The Pizza oven inside is finished.
The first Pizza oven chimney in place. just needs mortar.
Firing and drying
The first Pizza oven chimney was OK but smoked on startup. After making the larger chimney #2, which was much better, I found that they all smoke on startup. It is the volume of smoke produced that the Pizza oven chimney can’t cope with even if you have a big fire. The answer is to start with a small fire right under the chimney. Once the fire is going in your brick pizza oven, push it inside.
Finishing the outside of the pizza oven
Insulating the brick oven.
Here, I have used old fibreglass batts to insulate the rick oven, however, “Rockwool” is recommended to finish the outside of the pizza brick oven. Once you have the insulation, you have a couple of options.
One is to cover the outside with mortar or build a waterproof structure over the brick oven.
Brick Pizza oven – new chimney
Step 8 – Add the mortar over the chicken wire.
Painful. The lesson with this is to place aluminium foil or some other non-combustible on top of the insulation under the wire mesh. Also, you may need to place foundry chaplets in the insulation too so the mortar will not squash the insulation. Then, if the insulation is compressed the chaplets will hold the mortar away from the bricks. In this case, the mortar overhangs the concrete base, which does not help. There is a better way.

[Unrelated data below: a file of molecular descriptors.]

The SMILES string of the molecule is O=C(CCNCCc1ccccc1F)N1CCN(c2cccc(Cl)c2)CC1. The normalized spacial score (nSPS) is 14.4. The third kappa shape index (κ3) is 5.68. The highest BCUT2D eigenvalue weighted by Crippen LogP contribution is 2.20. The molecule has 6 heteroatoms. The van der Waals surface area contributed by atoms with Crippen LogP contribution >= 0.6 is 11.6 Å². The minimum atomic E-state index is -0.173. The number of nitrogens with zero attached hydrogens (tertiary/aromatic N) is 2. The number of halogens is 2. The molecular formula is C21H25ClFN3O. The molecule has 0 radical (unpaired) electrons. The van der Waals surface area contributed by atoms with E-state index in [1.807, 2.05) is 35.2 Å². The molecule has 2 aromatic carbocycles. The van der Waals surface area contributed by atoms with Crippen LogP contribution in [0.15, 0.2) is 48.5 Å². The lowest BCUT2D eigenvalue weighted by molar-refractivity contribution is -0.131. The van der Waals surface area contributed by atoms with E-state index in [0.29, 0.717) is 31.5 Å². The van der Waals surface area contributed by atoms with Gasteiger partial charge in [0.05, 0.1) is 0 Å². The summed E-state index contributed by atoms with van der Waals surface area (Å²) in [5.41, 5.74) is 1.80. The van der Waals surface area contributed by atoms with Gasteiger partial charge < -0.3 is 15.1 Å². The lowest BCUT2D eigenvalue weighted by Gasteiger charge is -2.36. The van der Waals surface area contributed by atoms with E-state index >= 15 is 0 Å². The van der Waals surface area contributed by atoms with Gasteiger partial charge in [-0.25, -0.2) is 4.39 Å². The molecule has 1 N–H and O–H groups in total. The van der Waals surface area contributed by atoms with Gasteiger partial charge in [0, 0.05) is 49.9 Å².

The mortar layer is all finished.
The finished article. Later, we cut off the daggy bits covering the base and added some sheet metal angles to support the mortar layer.
DIY pizza oven plans free
If you require drawings and all you want is free plans, then check out Forno Bravo.
DIY pizza oven plans free is a common search term on the internet. At https://www.fornobravo.com/pompeii-oven/pompeii-oven-plans/ you will find many interesting articles on building the perfect brick oven.
And, what more do you want with hot wood-fired pizza than a glass of Harris Organic Wine?